Army Corps, Charleston verbally commit to more time for public engagement on seawall plan
SELC and its Charleston partners have successfully convinced the City of Charleston and the Army Corps of Engineers to commit to an expanded timeline for the public to learn more about a massive storm-surge control project that likely will cost billions of dollars and change the Charleston landscape forever.
However, it is not yet clear how the agencies will use that extra time during the health crisis to reach out to the public and accept public comments.
The City and the Corps recently released a proposal to build a wall encircling much of the Charleston Peninsula to mitigate the destructive storm surges increasingly inundating the historic city. Rising sea levels, more rain-soaked storms and more formidable storm surges frequently conspire to flood the Historic Downtown, even when foul weather passes well offshore.
Three hundred years ago, Charleston residents built a wall to keep out the sea. Whether that is the best decision now is not as certain.Chris DeScherer, Managing Attorney of SELC’s Charleston office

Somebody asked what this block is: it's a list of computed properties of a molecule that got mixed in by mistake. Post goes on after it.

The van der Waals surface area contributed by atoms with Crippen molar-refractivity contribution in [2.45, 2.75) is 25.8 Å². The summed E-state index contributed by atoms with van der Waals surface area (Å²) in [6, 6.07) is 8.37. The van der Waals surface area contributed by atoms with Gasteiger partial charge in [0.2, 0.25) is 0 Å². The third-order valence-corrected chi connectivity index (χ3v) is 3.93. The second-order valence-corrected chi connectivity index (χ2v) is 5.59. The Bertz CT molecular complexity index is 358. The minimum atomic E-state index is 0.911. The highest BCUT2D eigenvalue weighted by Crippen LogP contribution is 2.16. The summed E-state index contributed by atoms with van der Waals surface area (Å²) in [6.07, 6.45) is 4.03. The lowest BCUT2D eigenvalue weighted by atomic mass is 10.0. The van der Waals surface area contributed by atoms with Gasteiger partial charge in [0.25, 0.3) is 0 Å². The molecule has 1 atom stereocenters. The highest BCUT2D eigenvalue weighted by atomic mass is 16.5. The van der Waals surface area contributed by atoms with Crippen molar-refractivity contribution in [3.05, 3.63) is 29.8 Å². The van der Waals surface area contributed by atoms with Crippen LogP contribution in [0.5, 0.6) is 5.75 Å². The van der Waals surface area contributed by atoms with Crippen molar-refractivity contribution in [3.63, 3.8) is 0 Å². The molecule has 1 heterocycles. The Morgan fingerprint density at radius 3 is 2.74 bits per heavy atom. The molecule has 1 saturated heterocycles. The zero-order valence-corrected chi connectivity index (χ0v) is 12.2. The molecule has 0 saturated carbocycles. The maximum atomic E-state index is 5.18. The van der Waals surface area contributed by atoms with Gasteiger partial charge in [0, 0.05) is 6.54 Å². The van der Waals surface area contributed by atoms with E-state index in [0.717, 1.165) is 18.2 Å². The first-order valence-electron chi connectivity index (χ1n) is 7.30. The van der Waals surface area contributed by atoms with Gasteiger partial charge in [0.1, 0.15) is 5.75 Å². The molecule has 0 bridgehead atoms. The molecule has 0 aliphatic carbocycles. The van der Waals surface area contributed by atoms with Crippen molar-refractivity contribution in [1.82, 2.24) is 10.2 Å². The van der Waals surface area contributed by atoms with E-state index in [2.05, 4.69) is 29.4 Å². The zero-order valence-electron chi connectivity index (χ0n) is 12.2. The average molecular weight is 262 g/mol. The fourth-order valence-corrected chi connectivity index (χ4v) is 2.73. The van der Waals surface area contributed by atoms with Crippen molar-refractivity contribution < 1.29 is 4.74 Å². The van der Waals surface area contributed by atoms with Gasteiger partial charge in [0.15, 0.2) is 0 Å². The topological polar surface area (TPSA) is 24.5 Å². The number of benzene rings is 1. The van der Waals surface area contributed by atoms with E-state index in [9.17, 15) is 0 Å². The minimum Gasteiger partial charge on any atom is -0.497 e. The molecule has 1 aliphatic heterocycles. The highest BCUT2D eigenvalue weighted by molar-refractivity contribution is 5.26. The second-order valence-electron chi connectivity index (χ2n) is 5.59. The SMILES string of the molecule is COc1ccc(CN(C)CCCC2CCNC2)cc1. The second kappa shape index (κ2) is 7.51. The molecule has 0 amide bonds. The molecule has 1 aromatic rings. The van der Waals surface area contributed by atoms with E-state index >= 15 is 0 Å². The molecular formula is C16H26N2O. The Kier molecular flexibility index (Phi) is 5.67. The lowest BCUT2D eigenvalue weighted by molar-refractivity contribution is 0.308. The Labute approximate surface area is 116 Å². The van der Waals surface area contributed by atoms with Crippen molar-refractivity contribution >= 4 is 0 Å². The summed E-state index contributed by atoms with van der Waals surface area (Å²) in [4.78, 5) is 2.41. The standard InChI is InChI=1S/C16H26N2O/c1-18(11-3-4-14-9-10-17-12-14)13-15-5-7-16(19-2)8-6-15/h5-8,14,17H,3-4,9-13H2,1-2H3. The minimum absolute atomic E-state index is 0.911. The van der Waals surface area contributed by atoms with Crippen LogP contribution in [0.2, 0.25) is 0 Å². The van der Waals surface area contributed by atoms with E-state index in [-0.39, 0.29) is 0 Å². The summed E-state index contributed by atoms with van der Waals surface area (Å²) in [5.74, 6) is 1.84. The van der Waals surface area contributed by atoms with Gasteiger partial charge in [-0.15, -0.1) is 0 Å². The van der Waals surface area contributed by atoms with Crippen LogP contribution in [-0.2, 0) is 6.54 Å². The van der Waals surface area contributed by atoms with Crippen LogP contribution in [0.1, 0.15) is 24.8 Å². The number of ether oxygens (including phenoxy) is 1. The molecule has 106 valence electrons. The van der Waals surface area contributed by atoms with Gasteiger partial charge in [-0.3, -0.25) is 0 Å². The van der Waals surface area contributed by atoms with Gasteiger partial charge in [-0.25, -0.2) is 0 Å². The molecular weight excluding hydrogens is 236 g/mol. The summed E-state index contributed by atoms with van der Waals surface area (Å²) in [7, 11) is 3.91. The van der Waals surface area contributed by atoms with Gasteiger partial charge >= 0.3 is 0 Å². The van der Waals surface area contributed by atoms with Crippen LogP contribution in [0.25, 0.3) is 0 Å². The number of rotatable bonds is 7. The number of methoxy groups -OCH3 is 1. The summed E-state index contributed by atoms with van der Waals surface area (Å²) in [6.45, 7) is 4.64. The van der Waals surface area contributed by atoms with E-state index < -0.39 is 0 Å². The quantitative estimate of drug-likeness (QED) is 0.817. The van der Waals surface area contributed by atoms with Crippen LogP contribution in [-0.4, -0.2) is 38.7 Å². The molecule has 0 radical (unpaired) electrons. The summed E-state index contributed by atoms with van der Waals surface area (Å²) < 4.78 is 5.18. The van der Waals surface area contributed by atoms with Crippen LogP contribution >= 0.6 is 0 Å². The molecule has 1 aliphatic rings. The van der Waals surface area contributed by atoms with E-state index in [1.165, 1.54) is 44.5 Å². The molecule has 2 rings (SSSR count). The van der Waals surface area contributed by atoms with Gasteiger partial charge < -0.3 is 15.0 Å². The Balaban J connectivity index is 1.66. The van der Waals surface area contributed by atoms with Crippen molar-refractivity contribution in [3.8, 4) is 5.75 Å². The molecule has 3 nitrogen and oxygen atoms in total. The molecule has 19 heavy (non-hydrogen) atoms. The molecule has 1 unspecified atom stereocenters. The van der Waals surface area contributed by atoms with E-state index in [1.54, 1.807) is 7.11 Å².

In making the proposal public, the Corps initially proposed a 60-day comment period but, because of the COVID-19 crisis, none of the engagement would have been in person. SELC’s client, the Coastal Conservation League, made the case for a longer public-outreach period in an op-ed in the Post and Courier.
Absent so far from that commitment is a detailed plan for the level of public engagement a plan of this magnitude will require. A critical piece of the plan is how the City and the Corps conduct required outreach sessions, and if through online platforms, how they will reach affected neighborhoods lacking the robust internet connections of more affluent areas.
Chris DeScherer, Managing Attorney of SELC’s Charleston office, who is helping oversee SELC’s efforts to help coastal communities adapt to the changing climate, says SELC and others will use the extra time to dig into the proposal.
“Three hundred years ago, Charleston residents built a wall to keep out the sea,” DeScherer said. “Whether that is the best decision now is not as certain.”
DeScherer said storm surge is not the only source responsible for Charleston’s increased flooding. Others include rising seas that can overtop walls and infiltrate the city’s antiquated drainage system, storms that dump more rain, and a loss of wetlands.
“We’ll use this extra time to fully evaluate the soundness of the Corps’ idea,” DeScherer said. “It will also give us the opportunity to look at alternatives.”